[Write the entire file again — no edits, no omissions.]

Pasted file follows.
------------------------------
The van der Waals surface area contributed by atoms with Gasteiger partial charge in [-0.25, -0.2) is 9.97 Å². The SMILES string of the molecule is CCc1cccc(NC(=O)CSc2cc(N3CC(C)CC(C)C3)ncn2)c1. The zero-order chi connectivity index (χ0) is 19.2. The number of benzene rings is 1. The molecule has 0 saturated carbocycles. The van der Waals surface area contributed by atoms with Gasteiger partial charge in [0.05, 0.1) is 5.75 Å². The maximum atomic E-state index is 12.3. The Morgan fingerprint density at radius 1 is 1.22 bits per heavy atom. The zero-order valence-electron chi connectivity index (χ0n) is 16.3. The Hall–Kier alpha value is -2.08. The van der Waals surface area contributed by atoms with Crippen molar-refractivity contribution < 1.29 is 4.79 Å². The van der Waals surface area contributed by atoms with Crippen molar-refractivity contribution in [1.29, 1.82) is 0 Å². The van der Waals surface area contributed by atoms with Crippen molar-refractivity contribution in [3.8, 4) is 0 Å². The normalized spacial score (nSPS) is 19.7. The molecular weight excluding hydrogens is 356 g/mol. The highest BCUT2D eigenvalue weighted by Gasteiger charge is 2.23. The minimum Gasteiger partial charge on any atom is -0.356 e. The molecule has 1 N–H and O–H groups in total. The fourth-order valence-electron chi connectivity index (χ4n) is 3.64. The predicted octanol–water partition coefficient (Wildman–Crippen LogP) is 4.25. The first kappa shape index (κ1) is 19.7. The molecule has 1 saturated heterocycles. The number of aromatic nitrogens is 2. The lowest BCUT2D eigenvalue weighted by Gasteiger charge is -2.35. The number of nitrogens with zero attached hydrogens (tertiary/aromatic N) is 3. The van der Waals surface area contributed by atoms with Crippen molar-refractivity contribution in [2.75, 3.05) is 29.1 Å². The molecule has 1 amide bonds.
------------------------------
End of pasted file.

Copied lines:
The van der Waals surface area contributed by atoms with Gasteiger partial charge in [-0.25, -0.2) is 9.97 Å². The SMILES string of the molecule is CCc1cccc(NC(=O)CSc2cc(N3CC(C)CC(C)C3)ncn2)c1. The zero-order chi connectivity index (χ0) is 19.2. The number of benzene rings is 1. The molecule has 0 saturated carbocycles. The van der Waals surface area contributed by atoms with Gasteiger partial charge in [0.05, 0.1) is 5.75 Å². The maximum atomic E-state index is 12.3. The Morgan fingerprint density at radius 1 is 1.22 bits per heavy atom. The zero-order valence-electron chi connectivity index (χ0n) is 16.3. The Hall–Kier alpha value is -2.08. The van der Waals surface area contributed by atoms with Crippen molar-refractivity contribution < 1.29 is 4.79 Å². The van der Waals surface area contributed by atoms with Crippen molar-refractivity contribution in [1.29, 1.82) is 0 Å². The van der Waals surface area contributed by atoms with Crippen molar-refractivity contribution in [3.8, 4) is 0 Å². The normalized spacial score (nSPS) is 19.7. The molecular weight excluding hydrogens is 356 g/mol. The highest BCUT2D eigenvalue weighted by Gasteiger charge is 2.23. The minimum Gasteiger partial charge on any atom is -0.356 e. The molecule has 1 N–H and O–H groups in total. The fourth-order valence-electron chi connectivity index (χ4n) is 3.64. The predicted octanol–water partition coefficient (Wildman–Crippen LogP) is 4.25. The first kappa shape index (κ1) is 19.7. The molecule has 1 saturated heterocycles. The number of aromatic nitrogens is 2. The lowest BCUT2D eigenvalue weighted by Gasteiger charge is -2.35. The number of nitrogens with zero attached hydrogens (tertiary/aromatic N) is 3. The van der Waals surface area contributed by atoms with Crippen molar-refractivity contribution in [2.75, 3.05) is 29.1 Å². The molecule has 1 amide bonds.